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Fwd: RC: Pony Power
In a message dated 5/27/99 10:14:19 AM EST, email@example.com writes:
> Question # 1 is, since it is pretty much in agreement that it takes 3
> years to fully condition a horse (this includes bone and tendons, not
> just cardiovascular system and muscles) are ponies different from this?
> Because if their bones and ligaments can take a shorter conditioning
> time, then 4 1/2 years old might not be too young for a pony to be top
> tenning, no matter what the speed or distance of the ride.
Thanks to all that defended me with this pony, I have answered privately to
the post, I think she will understand more fully what has been put into this
pony and the type of ride it was. To the question above, I beleive that
ponies do mature faster than horses. I raised arabs for years way back in
the '70s and now raise welsh ponies. Most ponies are really ready,
physically, to be trained and ridden between two and two and one half years
old. They tend to have heavier bone and are fully grown by this age. My
stallion has 7 3/4 inch cannons at 13.0 H. He has been ridden regularly
since 2 1/2 years old. With a trainer since October '98, ridden 6 days per
week for 45 min. The trainer added a 5 mile gallop at the end of his
training session during the last month prior to the Leatherwood ride. He WAS
ready. The ride took him barely over 4 hours to complete, there were about
25 LD riders competing. The ride was technically difficult, tricky and
steep. Not fast. The agile, sure footed pony simply had an advantage. He
was not over ridden. The original post was meant to say this: Ponies can do
endurance and Ponies are penalized during BC judging.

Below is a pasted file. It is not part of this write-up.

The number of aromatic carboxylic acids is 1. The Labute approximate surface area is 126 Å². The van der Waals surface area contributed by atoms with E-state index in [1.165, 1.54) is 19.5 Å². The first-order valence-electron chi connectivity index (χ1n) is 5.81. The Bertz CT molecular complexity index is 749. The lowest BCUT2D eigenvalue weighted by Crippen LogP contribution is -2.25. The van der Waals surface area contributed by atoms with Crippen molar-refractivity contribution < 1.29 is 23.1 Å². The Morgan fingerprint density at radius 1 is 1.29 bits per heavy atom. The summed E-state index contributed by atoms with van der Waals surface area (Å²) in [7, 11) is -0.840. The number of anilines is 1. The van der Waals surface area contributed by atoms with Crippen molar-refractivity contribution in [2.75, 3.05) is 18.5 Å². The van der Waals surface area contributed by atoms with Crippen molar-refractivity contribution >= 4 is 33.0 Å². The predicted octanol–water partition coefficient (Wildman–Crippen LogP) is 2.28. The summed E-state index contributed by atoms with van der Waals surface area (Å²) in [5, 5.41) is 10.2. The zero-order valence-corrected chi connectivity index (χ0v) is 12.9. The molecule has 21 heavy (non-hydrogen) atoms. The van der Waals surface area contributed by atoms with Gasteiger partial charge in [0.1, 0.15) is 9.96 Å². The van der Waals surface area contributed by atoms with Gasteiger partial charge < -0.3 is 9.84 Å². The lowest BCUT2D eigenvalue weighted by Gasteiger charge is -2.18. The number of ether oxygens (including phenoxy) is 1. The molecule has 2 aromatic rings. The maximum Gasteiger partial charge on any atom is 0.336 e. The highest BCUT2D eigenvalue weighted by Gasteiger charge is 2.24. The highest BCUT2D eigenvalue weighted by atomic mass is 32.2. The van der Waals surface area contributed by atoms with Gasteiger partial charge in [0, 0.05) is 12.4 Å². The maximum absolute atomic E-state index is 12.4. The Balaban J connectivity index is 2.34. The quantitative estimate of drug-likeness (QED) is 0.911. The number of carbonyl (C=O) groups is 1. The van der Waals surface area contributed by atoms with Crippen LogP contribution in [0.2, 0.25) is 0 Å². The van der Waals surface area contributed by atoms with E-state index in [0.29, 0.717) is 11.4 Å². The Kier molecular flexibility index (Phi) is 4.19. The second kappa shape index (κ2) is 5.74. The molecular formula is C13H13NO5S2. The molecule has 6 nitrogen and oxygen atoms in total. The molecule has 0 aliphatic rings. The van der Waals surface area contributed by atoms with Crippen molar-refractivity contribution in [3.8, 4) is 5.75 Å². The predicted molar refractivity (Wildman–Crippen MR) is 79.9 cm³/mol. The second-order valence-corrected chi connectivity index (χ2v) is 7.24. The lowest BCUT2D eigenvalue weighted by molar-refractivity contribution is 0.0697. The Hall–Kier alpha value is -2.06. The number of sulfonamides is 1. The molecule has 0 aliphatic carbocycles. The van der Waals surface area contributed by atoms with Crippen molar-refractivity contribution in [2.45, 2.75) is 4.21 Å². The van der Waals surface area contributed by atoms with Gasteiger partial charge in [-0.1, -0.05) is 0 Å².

<A HREF="http://hometown.aol.com/wwponies/page2/index.htm">Wildwynn Ponies
If you would like to see this "rock" of a pony, check him out at this link
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WOAH! Before anyone else uses the term "abuse" let's get answers. To
get those, we have to ask questions, not jump to conclusions.
Question # 1 is, since it is pretty much in agreement that it takes 3
years to fully condition a horse (this includes bone and tendons, not
just cardiovascular system and muscles) are ponies different from this?
Because if their bones and ligaments can take a shorter conditioning
time, then 4 1/2 years old might not be too young for a pony to be top
tenning, no matter what the speed or distance of the ride.
However, if pony physiology is the same as horses, then more questions
might be in order about how much conditioning ponies need compared to
Remember, top tenning one (first) ride doesn't prove anything yet. Who
knows what is going on in the bones or tendons, or what would happen if
the pony keeps going? Maybe we all should be riding ponies - the
Mongols were pretty successful at distance riding, after all!
So next question is: Who knows the answer to question # 1?
Lif & Paul Strand STRAND ENTERPRISES http://www.fasterhorses.com
Internet Research * WebArt * Fine Art
Quemado, NM USA
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